On 23rd January 2012, Chinese ambassador to UK Liu Xiaoming had a live and one-on-one interview with Jeremy Paxman on BBC 2’s Newsnight programme.
驻英大使刘晓明新年期间接受BBC晚间新闻节目Newsnight主持人帕克斯曼(Jeremy Paxman)专访。访谈由BBC Two 于10:30PM Mon, 23 Jan 2012 播出。访问部分全长7分钟。
The China Times has retrieved the detail of the interview from BBC, the audio download and transcript of the interview go as follows, you may also visit the Chinese version (驻英大使刘晓明接受BBC专访) on our website, or watch the video on BBC.
Jeremy Paxman: Happy New Year! Mr. Ambassador.
Ambassador Liu Xiaoming: Thank you.
Jeremy Paxman: Let’s try to define our terms. Are you a communist?
帕克斯曼：您是一个共产主义者吗?(Let’s try to define the terms, are you a communist?)
Ambassador Liu Xiaoming: Well, in China, the ruling party is the communist party. The communist party now has more than 80 million party members. But you have to remember China is a country with 1.3 billion people. So I don’t think you can call China a communist country, just as you can not call the UK conservative UK.
Jeremy Paxman: But you could call the UK a capitalist country.
Ambassador Liu Xiaoming: And we say China is a socialist country. We could call China a socialist country with Chinese characteristics.
Jeremy Paxman: Talking to the young people, in particular in Beijing, I very strongly got the impression that they were pretty optimistic about China’s international role. They saw this as a century which was developing very much in a way that was going to make China a much more significant force in the world. Do you think that?
Ambassador Liu Xiaoming: China will certainly contribute its part for maintaining peace and prosperity of the world. But we do not see China as a superpower. I would characterize China as the largest developing country with increasing international influence and responsibilities.
Jeremy Paxman: But people look at what China does on the UN Security Council, for example, over the question of—you opposed the sanctions on Syria, sanctions on Iran, and they wonder, you know, what you are trying to achieve?
Ambassador Liu Xiaoming: That’s not the right impression. In fact, China voted four times with other members of the Security Council on the issue of Iran. China is strongly opposed to Iranian nuclear weapon programme. But on the other hand, we believe diplomatic and peaceful solution is the most beneficial solution to the problem. It costs less and it’s in the interest of maintaining peace and stability in the region.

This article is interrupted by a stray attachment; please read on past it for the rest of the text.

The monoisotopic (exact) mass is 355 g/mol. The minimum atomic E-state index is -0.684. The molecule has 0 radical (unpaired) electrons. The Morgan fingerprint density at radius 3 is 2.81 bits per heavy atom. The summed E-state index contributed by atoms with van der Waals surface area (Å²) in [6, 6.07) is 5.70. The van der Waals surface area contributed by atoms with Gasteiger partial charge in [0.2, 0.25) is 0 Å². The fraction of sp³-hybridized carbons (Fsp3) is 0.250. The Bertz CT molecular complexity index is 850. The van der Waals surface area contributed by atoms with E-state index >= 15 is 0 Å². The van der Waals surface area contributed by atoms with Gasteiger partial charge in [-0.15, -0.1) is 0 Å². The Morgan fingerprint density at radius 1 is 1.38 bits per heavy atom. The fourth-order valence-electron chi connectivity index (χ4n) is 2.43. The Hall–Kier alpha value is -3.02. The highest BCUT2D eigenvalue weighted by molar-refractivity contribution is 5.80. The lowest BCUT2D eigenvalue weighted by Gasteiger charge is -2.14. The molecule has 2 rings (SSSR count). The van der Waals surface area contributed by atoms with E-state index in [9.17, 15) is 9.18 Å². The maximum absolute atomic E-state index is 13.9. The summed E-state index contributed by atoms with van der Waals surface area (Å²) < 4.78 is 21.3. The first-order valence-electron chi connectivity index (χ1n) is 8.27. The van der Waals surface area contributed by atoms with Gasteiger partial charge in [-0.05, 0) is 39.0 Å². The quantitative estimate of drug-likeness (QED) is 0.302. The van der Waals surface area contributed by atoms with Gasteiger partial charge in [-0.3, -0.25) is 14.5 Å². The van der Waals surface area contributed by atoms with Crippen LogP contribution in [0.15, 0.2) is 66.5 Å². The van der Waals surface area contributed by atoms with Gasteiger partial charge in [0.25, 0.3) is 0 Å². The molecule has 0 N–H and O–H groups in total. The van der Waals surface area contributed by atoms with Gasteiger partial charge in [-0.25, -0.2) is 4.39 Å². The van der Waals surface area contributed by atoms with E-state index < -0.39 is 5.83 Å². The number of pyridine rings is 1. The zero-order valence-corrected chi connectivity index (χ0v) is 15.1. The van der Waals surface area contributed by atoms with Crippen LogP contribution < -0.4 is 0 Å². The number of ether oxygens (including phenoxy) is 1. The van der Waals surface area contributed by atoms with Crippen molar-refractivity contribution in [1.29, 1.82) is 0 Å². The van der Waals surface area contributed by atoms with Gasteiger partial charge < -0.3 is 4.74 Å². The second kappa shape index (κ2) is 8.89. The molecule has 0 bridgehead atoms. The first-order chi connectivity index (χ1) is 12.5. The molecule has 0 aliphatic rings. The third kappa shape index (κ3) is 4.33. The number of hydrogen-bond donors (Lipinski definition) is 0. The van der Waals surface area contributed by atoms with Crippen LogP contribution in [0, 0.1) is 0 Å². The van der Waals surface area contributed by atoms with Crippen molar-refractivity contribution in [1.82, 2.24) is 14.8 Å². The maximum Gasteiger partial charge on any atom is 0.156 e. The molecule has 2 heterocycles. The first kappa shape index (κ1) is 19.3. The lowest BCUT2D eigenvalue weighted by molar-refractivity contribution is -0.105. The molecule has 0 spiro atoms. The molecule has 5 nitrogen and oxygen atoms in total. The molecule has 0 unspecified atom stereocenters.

Jeremy Paxman: But do you accept that Iran is a potential threat to world peace, a nuclear armed Iran?
Ambassador Liu Xiaoming: I would say, yes, Iran with nuclear weapons is not in the interest of peace and stability in the region. So that is why China made it very clear from day one that we are strongly opposed to Iran developing nuclear weapons. That has been reaffirmed by Chinese premier in his recent visit to the region.
Jeremy Paxman: So why not impose sanctions, then?
Ambassador Liu Xiaoming: There are already sanctions in place. But we don’t think sanction for the sake of sanction serves the purpose. We also encouraged peaceful negotiations to engage Iran for a peaceful settlement of this issue.
Jeremy Paxman: Do you think China has a moral role in the world?
Ambassador Liu Xiaoming: I think China has a role to play, in terms of building a more peaceful, harmonious world.
Jeremy Paxman: But what do you try to promote? The United States, for example, says it promotes, and will go to war, to promote democracy. What do you try to promote?
Ambassador Liu Xiaoming: We are promoting a harmonious world. We believe the world will be more peaceful, prosperous, if all countries respect each other, rather than imposing their own ideas and systems onto others. We believe mutual respect, mutual accommodation and working together for the common good, common security is in the interest of peace and stability of the world. So we are strongly opposed to any military solutions.
Jeremy Paxman: What about economic power? China sits on this mountain of trillions of dollars worth of foreign exchange. What’s that for?
Ambassador Liu Xiaoming: What’s that for?? China is still a relatively poor country. Though China now is number two in terms of GDP, after only the United States. But in per capita GDP, China is still behind 100 countries. There are still about 700 million people living in the countryside. And there are about 150 million people living under one US dollar a day, that is the UN poverty line. So there is an enormous responsibility for the Chinese government to improve livelihood of those parts of the population of China.
刘大使：What’s that for?? 中国仍然是一个相对不富裕的国家。虽然中国的经济总量仅次于美国，居世界第二。但中国人均GDP在全球仍排在100位以后。中国仍有近7亿人生活在农村。按照联合国每天1美元的贫困线标准，中国仍有1.5亿人生活在贫困线之下。脱贫致富、改善民生仍是中国政府的重要职责。
Jeremy Paxman: And let’s talk a little bit about that difficult matter of human rights. Ai Weiwei, the well known artist, says that without free speech, you are living in a barbaric world. Do you understand what he’s getting at?
Ambassador Liu Xiaoming: I think Ai Weiwei has his freedom to express his view. Otherwise how could you get his opinion on this?
Jeremy Paxman: Unfortunately, he has been in prison of course, isn’t it?
Ambassador Liu Xiaoming: No, he was under investigation on suspicion of evading tax, destroying his accounting books. In any country of rule by law, you have to respect and abide by the law. Nobody in a country ruled by law should be above the law. So even a so-called well-known artist has to abide by the law. When he violates Chinese law, he should be punished. There’s no doubt about that in China, I guess it’s the same in Britain.
Jeremy Paxman: He should be free to say what he likes, shouldn’t he?
Ambassador Liu Xiaoming: If he is forbidden to voice his opinions, how could you get to know them?
Jeremy Paxman: All right, Mr. Ambassador, thank you very much.
Ambassador Liu Xiaoming: Thank you for having me.